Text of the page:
A FIRST World War serviceman who saw action on the Somme, Ypres and Passchendaele has been honoured at his former school, 101 years after he was killed in action.

At the outbreak of the First World War in 1914, Victor Francis Carr enlisted in the Honourable Artillery Company, before going straight to Flanders.

After coming safely through the Second Battle of Ypres, he was wounded at Hooge. On coming out of hospital he was commissioned into the Royal Garrison Artillery in 1916 and saw much heavy fighting on the Somme, the Ancre, round Arras and Vimy and Ypres and Passchendaele.

Promoted to captain in 1917, he was killed in action near Givenchy, aged 31, on May 21 1918. He is buried near Bethune in France.

Now a bronze plaque commemorating Cpt Carr's life has been given to his boyhood home at Durham School.

The plaque, erected in Carr’s memory at Northumberland County Hall, was taken down when the building was sold in the early 1990s and had sat unnoticed for nearly quarter of a century in a cupboard in Newcastle Civic Centre.

More than 100 of his fellow former pupils, known as Old Dunelmians, died during the First World War and are commemorated on the walls of the School Chapel.

It was coverage of Durham School’s 2018 Armistice commemorations which alerted Joe Hogan at Newcastle Civic Centre, who had been researching the history of the plaque since its rediscovery earlier in the year.

Cpt Carr, who was born in Columbia where his father was working as British Vice Consul, joined Durham School in 1899. He excelled academically and at sports, especially cricket.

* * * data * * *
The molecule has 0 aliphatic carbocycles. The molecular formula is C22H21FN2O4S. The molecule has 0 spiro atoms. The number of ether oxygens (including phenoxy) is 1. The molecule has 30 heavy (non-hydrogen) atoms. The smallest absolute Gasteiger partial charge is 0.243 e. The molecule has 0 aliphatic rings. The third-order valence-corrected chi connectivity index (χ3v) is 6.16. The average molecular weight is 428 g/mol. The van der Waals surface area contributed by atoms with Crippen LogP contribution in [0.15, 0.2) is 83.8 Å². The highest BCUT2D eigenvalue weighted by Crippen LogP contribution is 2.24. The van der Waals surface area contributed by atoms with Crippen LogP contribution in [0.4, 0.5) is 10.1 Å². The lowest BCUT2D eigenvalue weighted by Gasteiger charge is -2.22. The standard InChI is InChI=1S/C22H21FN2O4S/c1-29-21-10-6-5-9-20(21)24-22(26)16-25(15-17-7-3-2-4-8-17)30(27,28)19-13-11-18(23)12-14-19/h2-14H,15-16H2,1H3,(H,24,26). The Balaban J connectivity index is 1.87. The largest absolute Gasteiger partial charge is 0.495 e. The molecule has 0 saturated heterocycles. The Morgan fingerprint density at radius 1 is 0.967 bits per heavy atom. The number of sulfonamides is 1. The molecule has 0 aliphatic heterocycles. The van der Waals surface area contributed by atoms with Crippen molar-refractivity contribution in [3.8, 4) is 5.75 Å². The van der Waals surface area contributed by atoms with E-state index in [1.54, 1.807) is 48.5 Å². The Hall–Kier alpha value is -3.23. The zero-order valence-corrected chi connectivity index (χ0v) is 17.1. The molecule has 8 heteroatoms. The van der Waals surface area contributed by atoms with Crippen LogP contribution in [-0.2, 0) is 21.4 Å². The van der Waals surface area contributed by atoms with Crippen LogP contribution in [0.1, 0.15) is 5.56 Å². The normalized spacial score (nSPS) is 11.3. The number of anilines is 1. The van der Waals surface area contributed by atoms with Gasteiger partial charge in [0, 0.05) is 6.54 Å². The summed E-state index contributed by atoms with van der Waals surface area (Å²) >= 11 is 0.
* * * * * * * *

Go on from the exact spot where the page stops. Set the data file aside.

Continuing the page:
In 1901, he was awarded a King’s Scholarship, which is still the school’s most prestigious academic award.

An international pupil, he boarded at the School in Caffinites House, one of the school's five houses.

After leaving school in 1905, Carr returned to South America, where he became a fruit exporter, before enlisting to help the war effort.

Durham School development director, Andrew Beales said: “It’s a frightening co-incidence we are putting this plague up 101 years later.

“The school has a strong tradition of remembrance, and this continues to shape the lives of our pupils today.

“Through our house system, we also develop a keen sense of place and belonging, and it is fitting that Carr’s memorial can find a home here in Caffinites House.

“We are grateful to Joe for making this reunion possible.”

Mr Hogan added, “Newcastle Civic Centre is going through a lot of refurbishments and the plaque was found during some work in one of the committee rooms. Someone passed it to me, as I’m a bit of a historian and I started looking into it.

"It has been on a journey. It has passed through a number of cupboards and drawers – thankfully well looked after.

“I found the connection with Durham School and after seeing the stories about the First World War commemorations last year, I got in touch with Andrew Beales and am really pleased that the plaque is going to be displayed in a place Captain Carr had such a close association with.”